This past year I continually repeated "mistakes are proof that you are trying" as students collaborated on relevant and complex problem solving.  I hung this poster on the wall to be visible to all students.  By midyear all I had to say, "mistakes..." and the students would complete my sentence.  Rather than scolding them for giggling when I made a mistake, students grasped the fact that I too will make mistakes and they'd say, "It's okay Mrs. Bostwick, it's proof you're trying!"  It was liberating for them to identify that their coach is not the beholder of all knowledge, but rather the individual that was there to facilitate, guide, and encourage.

Life is filled with adversity.  How we choose to handle it is embedded in our mindset.  Fortunately mindset is malleable, and I believe every teacher has the ability to empower students to learn to fail forward, seek risks, and pursue their passions.  Setbacks are part of growth, and we need to provide experiences within a supportive environment to stimulate this understanding in order for students to develop flexibility in thinking.  Cultivating and nurturing the culture of a classroom provides the fertile environment for students to thrive and seek risk taking which leads to innovative problem solving and creations.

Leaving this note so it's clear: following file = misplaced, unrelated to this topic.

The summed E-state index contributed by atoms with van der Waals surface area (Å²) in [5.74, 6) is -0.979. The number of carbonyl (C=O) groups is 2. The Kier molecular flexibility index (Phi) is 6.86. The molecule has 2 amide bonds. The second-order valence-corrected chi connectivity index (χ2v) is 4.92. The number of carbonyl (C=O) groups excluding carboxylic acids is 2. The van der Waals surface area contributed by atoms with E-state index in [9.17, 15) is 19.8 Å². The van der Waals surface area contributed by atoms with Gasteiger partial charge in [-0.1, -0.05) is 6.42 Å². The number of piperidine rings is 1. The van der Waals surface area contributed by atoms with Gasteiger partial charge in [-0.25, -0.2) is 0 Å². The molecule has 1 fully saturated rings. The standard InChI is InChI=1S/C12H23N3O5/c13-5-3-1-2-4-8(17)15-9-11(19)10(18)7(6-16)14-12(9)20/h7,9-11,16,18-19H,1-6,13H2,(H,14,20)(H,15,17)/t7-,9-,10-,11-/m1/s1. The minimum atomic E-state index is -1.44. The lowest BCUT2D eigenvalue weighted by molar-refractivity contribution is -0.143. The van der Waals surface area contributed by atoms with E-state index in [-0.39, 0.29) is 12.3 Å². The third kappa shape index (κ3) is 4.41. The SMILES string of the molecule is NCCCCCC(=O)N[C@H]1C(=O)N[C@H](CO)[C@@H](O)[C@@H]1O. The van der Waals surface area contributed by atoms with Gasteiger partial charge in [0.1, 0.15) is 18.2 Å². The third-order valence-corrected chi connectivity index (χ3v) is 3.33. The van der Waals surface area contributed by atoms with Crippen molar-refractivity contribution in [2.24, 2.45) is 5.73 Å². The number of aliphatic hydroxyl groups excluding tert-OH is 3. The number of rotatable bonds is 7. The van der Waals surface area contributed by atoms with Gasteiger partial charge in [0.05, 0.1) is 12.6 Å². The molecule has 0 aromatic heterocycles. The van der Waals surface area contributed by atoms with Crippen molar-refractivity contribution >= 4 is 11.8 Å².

Repeated failures can lead to success when students are inspired to aspire toward their goal.  The key is to foster their ability to identify their passions in an environment that richly supports risk taking through supportive and trusting relationships.

This summer my 10 year old son, Julian, who has always been a tinkerer and maker, was further inspired by the idea of makerspace as it's been a hot topic in our house.  Energized, he worked tenaciously to develop an obstacle course that would allow a ping-pong ball to travel from one point to another using random materials found around our home.  Unbeknownst to me at the time, he used an iPad to document his trials which demonstrate failure after failure that led to his success.  In watching his iMovie you'll recognize his efforts of making slight alterations in order to reach the intended goal as well as the sound of success at the end.